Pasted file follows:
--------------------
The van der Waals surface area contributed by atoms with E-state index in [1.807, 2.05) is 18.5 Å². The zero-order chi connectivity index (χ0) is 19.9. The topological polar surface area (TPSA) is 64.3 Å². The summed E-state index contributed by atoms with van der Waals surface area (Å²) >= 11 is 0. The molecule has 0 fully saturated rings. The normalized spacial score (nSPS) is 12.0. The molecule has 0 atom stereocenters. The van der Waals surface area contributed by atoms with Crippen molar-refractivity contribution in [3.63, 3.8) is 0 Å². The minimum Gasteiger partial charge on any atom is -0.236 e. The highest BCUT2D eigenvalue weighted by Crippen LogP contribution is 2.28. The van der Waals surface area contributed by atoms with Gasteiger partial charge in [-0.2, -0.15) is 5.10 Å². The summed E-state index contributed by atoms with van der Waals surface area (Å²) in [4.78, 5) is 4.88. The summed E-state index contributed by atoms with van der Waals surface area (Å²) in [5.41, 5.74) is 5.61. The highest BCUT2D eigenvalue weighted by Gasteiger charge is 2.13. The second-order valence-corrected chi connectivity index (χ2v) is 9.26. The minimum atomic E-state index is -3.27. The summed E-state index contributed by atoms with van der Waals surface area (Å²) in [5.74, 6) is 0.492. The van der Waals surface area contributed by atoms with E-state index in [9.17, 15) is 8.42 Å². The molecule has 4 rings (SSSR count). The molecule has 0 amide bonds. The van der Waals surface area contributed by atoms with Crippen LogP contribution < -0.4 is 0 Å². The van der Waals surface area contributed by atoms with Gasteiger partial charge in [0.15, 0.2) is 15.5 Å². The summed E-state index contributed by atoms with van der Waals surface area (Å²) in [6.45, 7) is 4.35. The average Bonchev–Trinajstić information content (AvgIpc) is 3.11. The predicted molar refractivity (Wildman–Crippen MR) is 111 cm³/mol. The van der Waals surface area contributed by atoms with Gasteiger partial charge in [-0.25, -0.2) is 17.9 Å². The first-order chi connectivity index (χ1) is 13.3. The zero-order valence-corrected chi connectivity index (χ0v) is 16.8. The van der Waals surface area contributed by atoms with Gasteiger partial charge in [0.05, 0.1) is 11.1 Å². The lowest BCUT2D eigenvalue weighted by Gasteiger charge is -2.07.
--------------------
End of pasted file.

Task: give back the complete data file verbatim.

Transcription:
The van der Waals surface area contributed by atoms with E-state index in [1.807, 2.05) is 18.5 Å². The zero-order chi connectivity index (χ0) is 19.9. The topological polar surface area (TPSA) is 64.3 Å². The summed E-state index contributed by atoms with van der Waals surface area (Å²) >= 11 is 0. The molecule has 0 fully saturated rings. The normalized spacial score (nSPS) is 12.0. The molecule has 0 atom stereocenters. The van der Waals surface area contributed by atoms with Crippen molar-refractivity contribution in [3.63, 3.8) is 0 Å². The minimum Gasteiger partial charge on any atom is -0.236 e. The highest BCUT2D eigenvalue weighted by Crippen LogP contribution is 2.28. The van der Waals surface area contributed by atoms with Gasteiger partial charge in [-0.2, -0.15) is 5.10 Å². The summed E-state index contributed by atoms with van der Waals surface area (Å²) in [4.78, 5) is 4.88. The summed E-state index contributed by atoms with van der Waals surface area (Å²) in [5.41, 5.74) is 5.61. The highest BCUT2D eigenvalue weighted by Gasteiger charge is 2.13. The second-order valence-corrected chi connectivity index (χ2v) is 9.26. The minimum atomic E-state index is -3.27. The summed E-state index contributed by atoms with van der Waals surface area (Å²) in [5.74, 6) is 0.492. The van der Waals surface area contributed by atoms with E-state index in [9.17, 15) is 8.42 Å². The molecule has 4 rings (SSSR count). The molecule has 0 amide bonds. The van der Waals surface area contributed by atoms with Crippen LogP contribution < -0.4 is 0 Å². The van der Waals surface area contributed by atoms with Gasteiger partial charge in [0.15, 0.2) is 15.5 Å². The summed E-state index contributed by atoms with van der Waals surface area (Å²) in [6.45, 7) is 4.35. The average Bonchev–Trinajstić information content (AvgIpc) is 3.11. The predicted molar refractivity (Wildman–Crippen MR) is 111 cm³/mol. The van der Waals surface area contributed by atoms with Gasteiger partial charge in [-0.25, -0.2) is 17.9 Å². The first-order chi connectivity index (χ1) is 13.3. The zero-order valence-corrected chi connectivity index (χ0v) is 16.8. The van der Waals surface area contributed by atoms with Gasteiger partial charge in [0.05, 0.1) is 11.1 Å². The lowest BCUT2D eigenvalue weighted by Gasteiger charge is -2.07.